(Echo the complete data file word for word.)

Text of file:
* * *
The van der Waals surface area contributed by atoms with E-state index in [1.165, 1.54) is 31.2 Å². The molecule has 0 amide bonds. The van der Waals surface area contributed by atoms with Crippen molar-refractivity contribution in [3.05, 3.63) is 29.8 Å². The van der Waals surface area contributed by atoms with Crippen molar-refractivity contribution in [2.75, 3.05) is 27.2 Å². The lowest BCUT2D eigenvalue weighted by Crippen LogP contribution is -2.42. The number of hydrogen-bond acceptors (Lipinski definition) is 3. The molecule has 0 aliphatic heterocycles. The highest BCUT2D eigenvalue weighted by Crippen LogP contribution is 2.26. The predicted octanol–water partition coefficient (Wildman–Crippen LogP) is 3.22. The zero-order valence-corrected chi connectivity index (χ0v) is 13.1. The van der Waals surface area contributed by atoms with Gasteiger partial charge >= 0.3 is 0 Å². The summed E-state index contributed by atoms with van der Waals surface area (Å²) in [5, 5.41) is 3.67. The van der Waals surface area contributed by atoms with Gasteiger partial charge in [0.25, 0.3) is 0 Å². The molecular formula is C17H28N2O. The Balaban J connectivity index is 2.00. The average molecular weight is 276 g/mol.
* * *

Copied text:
The van der Waals surface area contributed by atoms with E-state index in [1.165, 1.54) is 31.2 Å². The molecule has 0 amide bonds. The van der Waals surface area contributed by atoms with Crippen molar-refractivity contribution in [3.05, 3.63) is 29.8 Å². The van der Waals surface area contributed by atoms with Crippen molar-refractivity contribution in [2.75, 3.05) is 27.2 Å². The lowest BCUT2D eigenvalue weighted by Crippen LogP contribution is -2.42. The number of hydrogen-bond acceptors (Lipinski definition) is 3. The molecule has 0 aliphatic heterocycles. The highest BCUT2D eigenvalue weighted by Crippen LogP contribution is 2.26. The predicted octanol–water partition coefficient (Wildman–Crippen LogP) is 3.22. The zero-order valence-corrected chi connectivity index (χ0v) is 13.1. The van der Waals surface area contributed by atoms with Gasteiger partial charge >= 0.3 is 0 Å². The summed E-state index contributed by atoms with van der Waals surface area (Å²) in [5, 5.41) is 3.67. The van der Waals surface area contributed by atoms with Gasteiger partial charge in [0.25, 0.3) is 0 Å². The molecular formula is C17H28N2O. The Balaban J connectivity index is 2.00. The average molecular weight is 276 g/mol.